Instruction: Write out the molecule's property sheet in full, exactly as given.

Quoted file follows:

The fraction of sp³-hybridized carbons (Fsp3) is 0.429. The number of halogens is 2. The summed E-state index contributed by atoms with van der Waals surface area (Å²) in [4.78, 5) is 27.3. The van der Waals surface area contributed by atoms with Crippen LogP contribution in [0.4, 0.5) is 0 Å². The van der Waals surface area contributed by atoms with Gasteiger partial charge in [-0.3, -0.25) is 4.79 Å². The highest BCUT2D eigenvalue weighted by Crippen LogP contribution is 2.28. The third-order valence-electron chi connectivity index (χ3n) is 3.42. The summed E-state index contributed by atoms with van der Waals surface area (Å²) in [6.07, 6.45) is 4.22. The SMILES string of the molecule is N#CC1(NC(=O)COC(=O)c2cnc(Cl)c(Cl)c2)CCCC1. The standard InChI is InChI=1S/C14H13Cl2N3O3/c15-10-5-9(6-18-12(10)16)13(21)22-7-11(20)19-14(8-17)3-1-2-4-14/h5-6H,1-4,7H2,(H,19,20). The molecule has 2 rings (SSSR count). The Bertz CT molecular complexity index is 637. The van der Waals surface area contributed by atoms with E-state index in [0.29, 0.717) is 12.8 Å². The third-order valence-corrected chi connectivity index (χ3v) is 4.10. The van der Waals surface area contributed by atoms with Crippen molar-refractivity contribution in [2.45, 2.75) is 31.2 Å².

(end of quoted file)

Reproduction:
The fraction of sp³-hybridized carbons (Fsp3) is 0.429. The number of halogens is 2. The summed E-state index contributed by atoms with van der Waals surface area (Å²) in [4.78, 5) is 27.3. The van der Waals surface area contributed by atoms with Crippen LogP contribution in [0.4, 0.5) is 0 Å². The van der Waals surface area contributed by atoms with Gasteiger partial charge in [-0.3, -0.25) is 4.79 Å². The highest BCUT2D eigenvalue weighted by Crippen LogP contribution is 2.28. The third-order valence-electron chi connectivity index (χ3n) is 3.42. The summed E-state index contributed by atoms with van der Waals surface area (Å²) in [6.07, 6.45) is 4.22. The SMILES string of the molecule is N#CC1(NC(=O)COC(=O)c2cnc(Cl)c(Cl)c2)CCCC1. The standard InChI is InChI=1S/C14H13Cl2N3O3/c15-10-5-9(6-18-12(10)16)13(21)22-7-11(20)19-14(8-17)3-1-2-4-14/h5-6H,1-4,7H2,(H,19,20). The molecule has 2 rings (SSSR count). The Bertz CT molecular complexity index is 637. The van der Waals surface area contributed by atoms with E-state index in [0.29, 0.717) is 12.8 Å². The third-order valence-corrected chi connectivity index (χ3v) is 4.10. The van der Waals surface area contributed by atoms with Crippen molar-refractivity contribution in [2.45, 2.75) is 31.2 Å².